"When collectors across India admire each other's comics on Facebook it's dubbed as shelf porn," laughs Varma.
Think Superman, Batman, Spider-Man, Amar Chitra Katha and Indrajal comics — these collectors like them all. Bangalore-based Arun Prasad, a history professor who prides himself in being a pannapictagraphist (that's geek for comic book collector), owns between 12,000 and 13,000 comics. His voracious appetite for comics kickstarted with Mayavi, a comic strip that appeared in Balarama, a children's magazine by Malayala Manorama. And The Phantom — the American comic strip created by Lee Falk (1936) became an all-time favourite.
There are two types of collectors, he says — those who collect entire series and those who pick up only single issues of sought-after comics irrespective of the series they belong to.
In India, collectors unite through personal blogs and Facebook pages. They also meet at the annual three-city Comic Con and organise their own personal mini-cons at coffee houses.
Mayank Khurana, 30, a Delhi-based engineer hunts only for special issues. In his "man cave" in Delhi's Karol Bagh, his comic book library has everything — DC and Marvel Comics, manga (Japanese art) and European comics — and they are covered in plastic bags. "I like Franco-Belgian comics though they aren't necessarily expensive," he says.
Maximum monetary value comes from "first appearance" comics. These are comics where Spider-Man, Batman, Superman etc. had first appeared in the series.
Subin Jameel, 23, collector and student in Bangalore's School of Architecture, R.V. College of Engineering, usually picks up comics from Avenue Road, a local second-hand books market. He also buys them on Flipkart and Amazon. His favourite are Indrajal Comics. "These remain the most sought after comics in India and the first issue (No.1) can sell at approximately Rs 70,000 today. I have about 400 of these," he says. He also has a small collection of Amar Chitra Katha and Chitra Bharti Kathamala that published comics like Secret Agent 005 - Junior James Bond, Space Star, Private Detective Kapil, Manasputra and Chandru.
Prasad, too, possesses the complete collection of Indrajal comics (published by Bennett, Coleman) including the No.1 The Phantom Belt, 1964. He also has first appearance issues of superheroes such as Phantom, Mandrake, Lt. Drake, Mike Nomad, Rip Kirby, Garth, Bruce Lee and others.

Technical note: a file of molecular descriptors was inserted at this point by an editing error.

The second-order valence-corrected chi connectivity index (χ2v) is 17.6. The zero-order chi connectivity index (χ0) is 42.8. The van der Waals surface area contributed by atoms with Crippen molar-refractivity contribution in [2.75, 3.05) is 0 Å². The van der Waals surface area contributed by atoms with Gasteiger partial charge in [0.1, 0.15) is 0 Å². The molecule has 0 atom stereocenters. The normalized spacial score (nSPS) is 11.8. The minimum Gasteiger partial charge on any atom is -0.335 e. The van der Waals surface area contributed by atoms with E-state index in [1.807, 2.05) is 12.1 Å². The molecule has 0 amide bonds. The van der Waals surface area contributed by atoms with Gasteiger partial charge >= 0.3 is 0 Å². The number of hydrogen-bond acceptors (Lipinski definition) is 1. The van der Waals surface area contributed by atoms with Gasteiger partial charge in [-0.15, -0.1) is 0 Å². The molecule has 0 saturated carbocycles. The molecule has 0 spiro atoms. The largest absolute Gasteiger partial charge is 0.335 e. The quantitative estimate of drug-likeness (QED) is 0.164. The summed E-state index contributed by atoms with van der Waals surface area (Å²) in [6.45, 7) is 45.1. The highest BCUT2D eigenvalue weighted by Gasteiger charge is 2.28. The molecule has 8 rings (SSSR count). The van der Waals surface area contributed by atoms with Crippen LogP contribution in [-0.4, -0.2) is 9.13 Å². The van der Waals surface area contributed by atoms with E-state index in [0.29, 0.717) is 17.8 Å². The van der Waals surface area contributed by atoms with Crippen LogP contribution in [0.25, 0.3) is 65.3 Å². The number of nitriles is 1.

In Mumbai, Aalok Joshi, 26, a dentistry student has a collection of over 10,000 international comics. He sold countless comics to raddiwalas because of space constraints. "Most comic collectors judge their collections in monetary value (usually when there's a first appearance of a superhero). But that may not be the best book in the series," he says.
Khurana in Delhi admits that this is an expensive hobby. He spends up to Rs 500 on a single issue plus shipping charges, if he buys them off Amazon. Typically, he orders about 40 single issues a month. He also keeps aside money for a few trades (a collection of stories originally published in comic books, reprinted in book format) that cost approximately Rs 1,250 each. Joshi agrees, "If in a month I have Rs 20,000 to spare, I'll spend about Rs 15,000 on comics."
Varma admits each time he goes for a holiday to the US, he saves up at least Rs 1 lakh to spend on comics. "I've stopped calculating how much I spend on them. It's a collection that I don't intend to sell, ever," he smiles.
But ask collectors to display their comics and they are sure to think twice. "I don't open any of my rare comics. I have preserved them in airtight packaging and in acid-free wooden shelves," says a possessive Prasad.
Pictures from Raj Comics stall at Hall 12, Delhi book fair 2013
Sunday 25th Aug 2013, Delhi book fair.